When you look at social media, you get the impression that there is a serious shortage in security professionals — and at the same time, you can’t imagine why anyone would want to work in cybersecurity in the first place. Judging by Twitter, it seems as if security professionals are frequently at each other’s throats and, with few prominent role models, it’s a terrible place for women. All you have to do is look at last year’s DerbyCon controversy for proof of how dysfunctional the community can appear online.
But here’s a not-so-secret secret: The large majority of security professionals don’t have time for the drama on social media, and social media is not representative of the profession as a whole.
The security professionals who post on Twitter frequently make valuable contributions to the security community as a whole. However, they are not representative of their million or so industry colleagues who go to work and then go back to their families and real life when work is over, and rarely get on social media.
These people don’t necessarily go to hacker cons; they do their security related jobs and then leave their work in the office. They work for government agencies such as the NSA, Cyber Command, DISA, the FBI, military commands, NIST, etc. Then there are government contractors, the security teams at major banks made up of hundreds and sometimes thousands of people, professionals who work at the Big Four consulting firms with thousands of security professionals each, thousands of people who perform security work at telecommunications companies such as Verizon and AT&T, on top of the hundreds of thousands of people working in other government agencies around the world. Tech companies such as Cisco, IBM, HP, and others have thousands of employees as well. I’d guess relatively few of these people are active on social media.
The reason I want to highlight the difference is that I recently read a post from a woman on Twitter who said she saw no comparable female role models in the industry who would be making $200,000 per year. I saw one or two people mention someone, but what surprised me was the complete void in recognition of some of the most notable women in the profession — women who are not active on Twitter but active within the security community as a whole.
Quick examples who come immediately to mind include:
- Myrna Soto, former CISO, Comcast, and now a venture capitalist
- Renee Guttmann, CISO, Campbell Soup Company, and previously Coca-Cola, Time Warner, and Royal Caribbean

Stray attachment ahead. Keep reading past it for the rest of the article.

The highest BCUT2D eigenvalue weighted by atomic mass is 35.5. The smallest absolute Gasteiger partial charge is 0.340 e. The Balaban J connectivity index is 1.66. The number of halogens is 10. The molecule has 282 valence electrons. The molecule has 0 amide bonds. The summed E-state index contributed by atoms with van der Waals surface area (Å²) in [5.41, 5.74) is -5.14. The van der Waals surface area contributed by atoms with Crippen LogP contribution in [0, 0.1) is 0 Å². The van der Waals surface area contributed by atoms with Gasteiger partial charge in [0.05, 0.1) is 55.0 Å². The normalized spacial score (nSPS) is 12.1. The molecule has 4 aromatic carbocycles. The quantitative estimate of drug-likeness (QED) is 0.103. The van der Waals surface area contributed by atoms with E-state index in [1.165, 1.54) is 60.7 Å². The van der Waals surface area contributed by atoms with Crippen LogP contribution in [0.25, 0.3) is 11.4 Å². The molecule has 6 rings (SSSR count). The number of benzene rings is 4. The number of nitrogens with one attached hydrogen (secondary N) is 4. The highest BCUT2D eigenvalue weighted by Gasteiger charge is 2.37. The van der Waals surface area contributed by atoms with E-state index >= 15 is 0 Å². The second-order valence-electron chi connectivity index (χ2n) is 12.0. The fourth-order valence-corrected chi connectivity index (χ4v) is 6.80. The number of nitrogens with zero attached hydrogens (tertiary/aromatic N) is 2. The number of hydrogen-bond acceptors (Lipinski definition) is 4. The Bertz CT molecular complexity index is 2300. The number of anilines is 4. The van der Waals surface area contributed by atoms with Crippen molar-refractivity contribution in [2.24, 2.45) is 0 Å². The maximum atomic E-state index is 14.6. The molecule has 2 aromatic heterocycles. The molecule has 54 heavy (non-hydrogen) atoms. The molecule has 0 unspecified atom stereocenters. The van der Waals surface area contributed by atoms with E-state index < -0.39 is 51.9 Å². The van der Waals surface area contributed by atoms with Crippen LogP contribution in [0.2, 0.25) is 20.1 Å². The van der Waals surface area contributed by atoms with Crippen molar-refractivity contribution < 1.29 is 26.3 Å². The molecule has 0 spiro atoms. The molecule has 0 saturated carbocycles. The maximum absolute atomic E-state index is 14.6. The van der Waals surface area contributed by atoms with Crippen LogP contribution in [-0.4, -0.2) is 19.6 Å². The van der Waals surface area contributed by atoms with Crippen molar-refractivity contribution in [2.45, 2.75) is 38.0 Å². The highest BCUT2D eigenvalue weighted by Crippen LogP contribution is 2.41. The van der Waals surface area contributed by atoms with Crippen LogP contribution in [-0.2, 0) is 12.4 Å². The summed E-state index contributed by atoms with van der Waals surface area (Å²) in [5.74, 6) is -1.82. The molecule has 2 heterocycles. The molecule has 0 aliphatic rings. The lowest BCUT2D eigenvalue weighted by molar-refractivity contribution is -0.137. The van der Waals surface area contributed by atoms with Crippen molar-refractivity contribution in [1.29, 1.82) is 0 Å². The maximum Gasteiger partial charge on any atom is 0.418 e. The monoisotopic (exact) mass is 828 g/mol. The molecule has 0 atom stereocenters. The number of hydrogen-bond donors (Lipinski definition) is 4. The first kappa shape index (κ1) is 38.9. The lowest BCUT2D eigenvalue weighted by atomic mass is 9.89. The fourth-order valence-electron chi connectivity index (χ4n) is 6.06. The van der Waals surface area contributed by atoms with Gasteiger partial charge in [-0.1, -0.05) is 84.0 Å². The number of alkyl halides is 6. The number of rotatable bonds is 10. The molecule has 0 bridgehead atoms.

- Dawn Cappelli, CISO, Rockwell Automation
- Jennifer Minella, Chair, (ISC)2 Board of Directors and VP Carolina Advanced Digital,
- Terry Grafenstine, former Chair, ISACA Board of Directors and Managing Director at Deloitte
- Shelley Westman, Partner, EY
- Mischel Kwon, CEO, MKACyber, and former director, US-CERT
- Sandra Toms, General Manager, RSA Conference
- Illena Armstrong, VP, SC Media
- Rhonda MacLean, former CISO, Bank of America and Barclays, and board member to several cybersecurity companies
- Dr. Chenxi Wang, venture capitalist
- Dr. Cynthia Irvine, Distinguished Professor at the Naval Postgraduate School, who trained a generation of military cybersecurity professionals
- Dr. Dorothy Denning, an icon of the field, who people refer to as the “Mother of Computer Security”
To be sure, women such as Katie Moussouris and Parisa Tabriz, accomplished and active in both social media and in the larger community, serve as outstanding role models. Yet even with the visibility of these prominent women, social media represents only a subset of the cyber universe. Furthermore, what people who rely solely on Twitter as their window to cybersecurity are missing is not just incredible role models, but also job opportunities, training opportunities, professional networking opportunities, and volunteer opportunities.
Don’t get me wrong. I personally get a great deal out of social media, and have developed many friends who I only know through that forum. But I also remain active in the mainstream, including traditional conferences, local ISSA, (ISC)2, ISACA, Infragard chapter meetings, vendor events, and online forums associated with these groups. The bottom line is that it is to everyone’s benefit that people within the hacker and traditional cybersecurity communities look beyond their own echo chambers as much as possible.
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Ira Winkler is president of Secure Mentem and author of Advanced Persistent Security. View Full Bio